ZTNA 2.0 – Zero trust with zero exceptions
One of the biggest problems of zero trust network access (ZTNA) faced by companies is ensuring it can be implemented fully. Since the security framework was first introduced, zero trust has become one of the most practiced cybersecurity measures taken by companies.
In fact, according to a white paper by ESG, 59% of IT decision-makers said that cybersecurity has become more difficult over the last two years, with remote and hybrid work being one of the biggest reasons for it. They also felt that issues related to the changing threat landscape, the increase in the number of cloud applications used by their organizations, and the need to connect third-party users to corporate resources also made it harder to manage cybersecurity.
As such, organizations opted for ZTNA, which is predominantly the essential element of any approach to networking and security in the hybrid or remote working world. However, the white paper states that actual deployments are still taking time to catch on, with 54% of respondents to an ESG survey stating that their current organization’s zero trust initiative has been in place for less than two years.
So why is implementing zero trust a big challenge? According to the report, the primary issues with zero trust have to do with access controls, least-privilege access, a lack of visibility as well as an “allow and ignore” model that trusts but rarely verifies. As such, the full principles of zero trust are not being followed or enforced.
With that said, Palo Alto Networks has urged the industry to move to Zero Trust Network Access 2.0 or ZTNA 2.0, the foundation for a new era of secure access. As ZTNA was developed as a replacement for virtual private networks (VPNs) when it became clear that most VPNs did not adequately scale and were overly permissive, the first-generation ZTNA products were still too trusting, putting customers at significant risk. ZTNA 2.0 solves these problems by removing implicit trust to help ensure organizations are properly secured.
“This is a critical time for cybersecurity. We are in an era of unprecedented cyberattacks, and the past two years have dramatically changed work — for many, work is now an activity, not a place. This means that securing employees and the applications they need is both harder and more important,” said Nir Zuk, founder, and chief technology officer at Palo Alto Networks.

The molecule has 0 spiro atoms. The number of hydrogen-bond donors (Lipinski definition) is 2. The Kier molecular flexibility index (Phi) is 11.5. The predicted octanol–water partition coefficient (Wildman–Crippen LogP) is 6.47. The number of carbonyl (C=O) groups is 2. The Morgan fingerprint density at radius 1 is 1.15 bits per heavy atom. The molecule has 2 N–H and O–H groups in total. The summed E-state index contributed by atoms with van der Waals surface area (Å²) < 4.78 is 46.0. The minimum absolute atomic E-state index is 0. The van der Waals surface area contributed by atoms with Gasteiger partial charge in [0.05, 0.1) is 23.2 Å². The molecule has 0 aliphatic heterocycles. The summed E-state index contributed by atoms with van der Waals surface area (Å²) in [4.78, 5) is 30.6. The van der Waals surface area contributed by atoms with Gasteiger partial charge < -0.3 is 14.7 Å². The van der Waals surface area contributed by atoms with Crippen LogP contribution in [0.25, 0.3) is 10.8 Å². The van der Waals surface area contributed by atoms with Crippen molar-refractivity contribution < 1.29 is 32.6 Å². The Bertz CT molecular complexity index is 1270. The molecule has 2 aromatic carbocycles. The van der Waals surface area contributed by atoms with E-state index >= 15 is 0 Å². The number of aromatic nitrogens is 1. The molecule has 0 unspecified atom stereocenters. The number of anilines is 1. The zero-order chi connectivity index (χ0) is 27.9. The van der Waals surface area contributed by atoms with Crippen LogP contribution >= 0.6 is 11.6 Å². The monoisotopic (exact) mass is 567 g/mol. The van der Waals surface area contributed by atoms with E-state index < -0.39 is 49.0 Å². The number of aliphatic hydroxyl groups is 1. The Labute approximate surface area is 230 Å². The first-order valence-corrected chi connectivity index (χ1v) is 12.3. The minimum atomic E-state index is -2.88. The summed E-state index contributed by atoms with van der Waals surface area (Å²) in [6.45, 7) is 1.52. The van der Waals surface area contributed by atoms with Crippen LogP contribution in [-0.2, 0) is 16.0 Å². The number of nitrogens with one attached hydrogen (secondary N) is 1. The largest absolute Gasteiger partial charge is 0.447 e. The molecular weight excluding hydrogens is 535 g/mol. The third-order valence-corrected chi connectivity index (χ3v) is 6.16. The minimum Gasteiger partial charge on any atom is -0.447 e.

Zuk also pointed out that unfortunately, not every solution with zero trust in its name can be trusted which is why ZTNA 1.0 fell short.
For modern organizations where hybrid work and distributed applications are the new normal, ZTNA 1.0 has several limitations. As mentioned earlier, it is overly permissive in granting access to applications because it can’t control access to sub-applications or particular functions. Additionally, there is no monitoring of changes in user, application, or device behavior, and it can’t detect or prevent malware or lateral movement across connections. ZTNA 1.0 also cannot protect all enterprise data.
On the other hand, Zero trust 2.0-capable products help organizations meet the security challenges of modern applications, threats, and the hybrid workforce. ZTNA 2.0 incorporates the following key principles:
- Least-privileged access — enables precise access control at the application and sub-application levels, independent of network constructs like IP addresses and port numbers.
- Continuous trust verification — after access to an application is granted, continuous trust assessment is ongoing based on changes in device posture, user behavior, and application behavior.
- Continuous security inspection — uses deep and ongoing inspection of all application traffic, even for allowed connections to help prevent threats, including zero-day threats.
- Protection of all data — provides consistent control of data across all applications, including private applications and SaaS applications, with a single data loss prevention (DLP) policy.
- Security for all applications — consistently secures all types of applications used across the enterprise, including modern cloud-native applications, legacy private applications, and SaaS applications.
John Grady, ESG senior analyst who wrote the white paper, said, “first-generation/ZTNA 1.0 solutions fall short in many ways on delivering on the promise of true zero trust. In fact, they grant more access than is desired. What’s more, once access is granted in ZTNA 1.0 solutions, the connection is implicitly trusted forever, allowing a handy exploit route for sophisticated threats and/or malicious actions and behavior.”
For Grady, it is time to embrace a new approach to ZTNA, with zero trust 2.0 being one that has been designed from the ground up to meet the specific challenges of modern applications, threats, and a hybrid workforce.
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